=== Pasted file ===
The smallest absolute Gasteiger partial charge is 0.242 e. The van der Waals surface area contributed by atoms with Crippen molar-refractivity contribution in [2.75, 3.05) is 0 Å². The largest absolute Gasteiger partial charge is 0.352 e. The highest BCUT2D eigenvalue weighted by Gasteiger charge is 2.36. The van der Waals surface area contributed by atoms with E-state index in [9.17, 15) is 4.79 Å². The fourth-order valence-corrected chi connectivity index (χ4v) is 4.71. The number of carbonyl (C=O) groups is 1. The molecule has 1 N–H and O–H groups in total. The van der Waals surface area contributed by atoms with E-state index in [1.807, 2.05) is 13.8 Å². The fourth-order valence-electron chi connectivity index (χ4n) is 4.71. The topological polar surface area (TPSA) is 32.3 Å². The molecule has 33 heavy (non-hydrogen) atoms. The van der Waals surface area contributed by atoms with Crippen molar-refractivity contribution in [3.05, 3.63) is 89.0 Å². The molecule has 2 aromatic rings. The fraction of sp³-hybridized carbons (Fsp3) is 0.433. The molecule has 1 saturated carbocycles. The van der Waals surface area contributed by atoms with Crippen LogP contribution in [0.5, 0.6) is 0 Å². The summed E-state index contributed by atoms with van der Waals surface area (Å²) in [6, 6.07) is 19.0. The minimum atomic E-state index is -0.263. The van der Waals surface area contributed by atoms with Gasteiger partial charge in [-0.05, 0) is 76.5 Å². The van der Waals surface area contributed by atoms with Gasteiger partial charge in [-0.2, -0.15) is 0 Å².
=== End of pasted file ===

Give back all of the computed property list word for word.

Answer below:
The smallest absolute Gasteiger partial charge is 0.242 e. The van der Waals surface area contributed by atoms with Crippen molar-refractivity contribution in [2.75, 3.05) is 0 Å². The largest absolute Gasteiger partial charge is 0.352 e. The highest BCUT2D eigenvalue weighted by Gasteiger charge is 2.36. The van der Waals surface area contributed by atoms with E-state index in [9.17, 15) is 4.79 Å². The fourth-order valence-corrected chi connectivity index (χ4v) is 4.71. The number of carbonyl (C=O) groups is 1. The molecule has 1 N–H and O–H groups in total. The van der Waals surface area contributed by atoms with E-state index in [1.807, 2.05) is 13.8 Å². The fourth-order valence-electron chi connectivity index (χ4n) is 4.71. The topological polar surface area (TPSA) is 32.3 Å². The molecule has 33 heavy (non-hydrogen) atoms. The van der Waals surface area contributed by atoms with Crippen molar-refractivity contribution in [3.05, 3.63) is 89.0 Å². The molecule has 2 aromatic rings. The fraction of sp³-hybridized carbons (Fsp3) is 0.433. The molecule has 1 saturated carbocycles. The van der Waals surface area contributed by atoms with Crippen LogP contribution in [0.5, 0.6) is 0 Å². The summed E-state index contributed by atoms with van der Waals surface area (Å²) in [6, 6.07) is 19.0. The minimum atomic E-state index is -0.263. The van der Waals surface area contributed by atoms with Gasteiger partial charge in [-0.05, 0) is 76.5 Å². The van der Waals surface area contributed by atoms with Gasteiger partial charge in [-0.2, -0.15) is 0 Å².